Aspects of Perfectionism Linked to Higher Anxiety
8 October 2020
Perfectionist college students who dwell on the discrepancy between expectations and actual performance experience greater task-related and overall anxiety, as well as poorer psychological well-being, a recent study in Personality and Individual Differences reported.
The study authors reported that, to date, there has been limited research into how discrepancy affects emotional experience in university students. In addition, not many studies have looked at the relationship between the aspects of perfectionism and time spent on tasks.
Researchers recruited 83 undergraduate students with a GPA of 3.5 or higher: 48 women, 34 men, and one individual identifying as non-binary, all ranging from 18 to 27 years of age. Participants completed a lab test followed by a series of questionnaires. The lab test included summarizing two readings. To elicit perfectionist thoughts, the researchers told participants they were chosen based on their “exceptional academic performance” and that the purpose of the study was to better understand how “intelligent, high-performing students” process information. Questionnaires included multiple anxiety scales, the Almost Perfect Scale-Revised, and the World Health Organization Quality of Life Questionnaire, among others.
The discrepancy subscale of the Almost Perfect Scale-Revised was significantly associated with task-related anxiety after both reading tasks. Discrepancy did not affect time spent on tasks. After the longer, easier reading, discrepancy created a statistically significant variance in the regression analyses.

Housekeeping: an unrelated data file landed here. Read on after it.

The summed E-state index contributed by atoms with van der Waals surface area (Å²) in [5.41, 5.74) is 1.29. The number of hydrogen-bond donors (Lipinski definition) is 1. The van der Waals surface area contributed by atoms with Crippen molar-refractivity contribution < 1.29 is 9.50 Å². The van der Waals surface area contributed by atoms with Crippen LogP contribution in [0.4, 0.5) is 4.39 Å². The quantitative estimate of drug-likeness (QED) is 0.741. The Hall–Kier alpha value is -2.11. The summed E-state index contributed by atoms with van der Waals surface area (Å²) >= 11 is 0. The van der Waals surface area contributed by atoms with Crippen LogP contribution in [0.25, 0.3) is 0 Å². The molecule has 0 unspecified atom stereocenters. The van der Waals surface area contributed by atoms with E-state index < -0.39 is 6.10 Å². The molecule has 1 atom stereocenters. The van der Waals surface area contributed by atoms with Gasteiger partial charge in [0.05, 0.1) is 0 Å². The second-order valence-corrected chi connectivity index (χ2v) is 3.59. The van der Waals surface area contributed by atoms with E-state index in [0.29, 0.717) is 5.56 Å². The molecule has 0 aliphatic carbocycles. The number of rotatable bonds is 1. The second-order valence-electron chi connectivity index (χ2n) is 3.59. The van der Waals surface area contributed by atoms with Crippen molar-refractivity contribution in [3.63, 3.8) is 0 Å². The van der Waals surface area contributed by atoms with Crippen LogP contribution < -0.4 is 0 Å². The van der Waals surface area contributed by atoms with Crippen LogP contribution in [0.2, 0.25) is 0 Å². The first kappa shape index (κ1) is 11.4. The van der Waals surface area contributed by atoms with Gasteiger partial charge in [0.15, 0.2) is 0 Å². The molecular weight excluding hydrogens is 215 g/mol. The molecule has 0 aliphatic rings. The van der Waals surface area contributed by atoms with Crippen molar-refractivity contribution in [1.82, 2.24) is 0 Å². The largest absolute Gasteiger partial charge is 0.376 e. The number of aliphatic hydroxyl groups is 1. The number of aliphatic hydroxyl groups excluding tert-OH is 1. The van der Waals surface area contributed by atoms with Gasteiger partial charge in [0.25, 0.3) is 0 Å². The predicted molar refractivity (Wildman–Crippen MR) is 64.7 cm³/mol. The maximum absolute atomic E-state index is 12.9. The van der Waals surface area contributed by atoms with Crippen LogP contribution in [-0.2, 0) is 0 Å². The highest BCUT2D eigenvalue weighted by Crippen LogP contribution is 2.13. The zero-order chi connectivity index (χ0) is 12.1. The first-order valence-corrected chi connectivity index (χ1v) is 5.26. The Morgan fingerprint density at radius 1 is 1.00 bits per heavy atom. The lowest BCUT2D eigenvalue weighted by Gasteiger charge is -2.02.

Discrepancy was significantly associated with overall anxiety and psychological well-being. The characteristic created an 8% variance when combined with the impact of neuroticism and stress on anxiety and well-being.
Limitations include a lack of diversity as most participants were Asian or White, as well as a small sample size.
“Further research addressing self-critical perfectionists’ distress levels in response to academic tasks of varied difficulty and length is warranted,” the study authors wrote. “Longitudinal study designs can provide additional insight into the stability of the relationship between discrepancy and state anxiety. Additionally, future research may investigate how certain psychological processes (e.g., cognitive flexibility) interact with perfectionism in order to better understand what mechanisms underlie perfectionistic thought processes and behaviors.